Bolton Wanderers CEO urges EFL clubs to scrap 3pm blackout

Kiran Thakare 1 month ago

Neil Hart has called on members of the Football League to "be brave" and make changes to broadcasting rules

Neil Hart, Chief Executive of League One side Bolton Wanderers, has asked the other clubs in the English Football League (EFL) to "be brave" and back new proposals which would bring to an end the infamous 3pm TV blackout.

The "blackout" refers to the rule which bars broadcasters from airing coverage of matches taking place between 2.45pm and 5.15pm on Saturdays. This window eliminates the chance for games from the Championship, League One and League Two with 3pm kickoffs to be broadcast on live TV - the majority of fixtures played in the EFL calendar.

Clubs discuss scrapping the 3pm blackout

The blackout has been a hot topic among clubs for decades, and in recent years the idea of removing the restrictions on broadcasting has been gaining more and more ground.

Bolton CEO Hart is the latest in a long line of executives and other stakeholders in the EFL to voice their support for the scrapping of the blackout.

The debate around the blackout has always surrounded the extent to which live attendances would be affected by the live broadcast of games. Ticket sales, merchandise and other matchday revenue are believed by many to be the financial backbone of most clubs in the English pyramid. There has long been concern among some stakeholders that competing with live TV coverage of games could negatively impact attendances and subsequently revenue.

The argument to change EFL broadcast rules

However, Neil Hart believes that the appeal of live football would not be diminished by live TV and has urged other clubs in the league system to "be brave" in the face of potentially seismic changes to the current model.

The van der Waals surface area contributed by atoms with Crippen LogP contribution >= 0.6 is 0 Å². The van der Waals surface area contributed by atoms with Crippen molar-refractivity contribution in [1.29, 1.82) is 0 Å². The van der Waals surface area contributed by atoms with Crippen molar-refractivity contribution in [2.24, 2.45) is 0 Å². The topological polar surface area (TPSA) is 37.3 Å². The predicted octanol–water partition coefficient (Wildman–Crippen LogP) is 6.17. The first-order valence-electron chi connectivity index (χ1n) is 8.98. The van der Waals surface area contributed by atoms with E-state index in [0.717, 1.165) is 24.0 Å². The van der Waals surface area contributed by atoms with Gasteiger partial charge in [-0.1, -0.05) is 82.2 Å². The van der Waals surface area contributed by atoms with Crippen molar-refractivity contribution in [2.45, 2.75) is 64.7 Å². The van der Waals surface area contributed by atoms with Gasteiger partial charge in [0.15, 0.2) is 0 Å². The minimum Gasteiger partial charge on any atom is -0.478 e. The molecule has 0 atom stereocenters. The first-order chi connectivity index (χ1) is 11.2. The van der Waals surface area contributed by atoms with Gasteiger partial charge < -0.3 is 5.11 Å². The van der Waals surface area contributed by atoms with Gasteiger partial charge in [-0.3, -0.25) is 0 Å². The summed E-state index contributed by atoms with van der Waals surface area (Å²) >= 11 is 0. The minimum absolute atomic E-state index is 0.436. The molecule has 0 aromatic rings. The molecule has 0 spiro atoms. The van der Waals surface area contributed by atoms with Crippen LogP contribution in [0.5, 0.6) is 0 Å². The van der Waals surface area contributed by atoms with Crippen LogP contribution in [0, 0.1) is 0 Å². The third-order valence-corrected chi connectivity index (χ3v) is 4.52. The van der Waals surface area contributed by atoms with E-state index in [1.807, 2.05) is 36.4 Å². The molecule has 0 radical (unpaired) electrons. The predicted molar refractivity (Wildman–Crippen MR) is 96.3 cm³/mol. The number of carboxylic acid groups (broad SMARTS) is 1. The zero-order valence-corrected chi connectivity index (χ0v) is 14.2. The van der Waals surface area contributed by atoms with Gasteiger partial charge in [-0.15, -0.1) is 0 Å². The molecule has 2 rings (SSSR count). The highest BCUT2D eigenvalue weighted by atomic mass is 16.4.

In a recent interview, Bolton Wanderers CEO Neil Hart said:

“I think football should be brave and positive and say we believe in the live product, and they will still want to come, and there is an audience who want to watch at home."

“How soon could that happen? It is for the EFL, it would take time to push through but I don’t see why not in the next season or two. There has to be cooperation and discussion and agree a favourable position for all 72 clubs."

“I think generally there is a pro-streaming view to drop Article 48, and to discuss the funding mechanism of who gets what, when. There is support if the conditions are right.”

EFL clubs are already able to live stream some of their games, those which don't fall inside the blackout window and aren't chosen for TV by the league's broadcast partner Sky Sports, via the iFollow platform and their own streaming services.

Potential consequences of scrapping the 3pm blackout

However, the scrapping of the blackout would enable those clubs to offer up live streams of all of their matches, vastly increasing their abilities to generate revenue via this model.

There would also be the potential for more lucrative traditional TV rights deals with linear broadcasters like Sky Sports and OTT platforms like Viaplay and Amazon Prime Video.

Nobody truly knows what the best approach will prove to be until it is thoroughly tested. Ending the blackout window could have a hazardous effect on matchday revenue. That downturn may be offset by revenue generated from streaming and TV rights.

For now, the EFL, its clubs and fans will have to wait until such a decision is taken to find out how this will change the football landscape in England.

Stick around for more football broadcasting news, and don't forget to check out our own legal, free football live streams.

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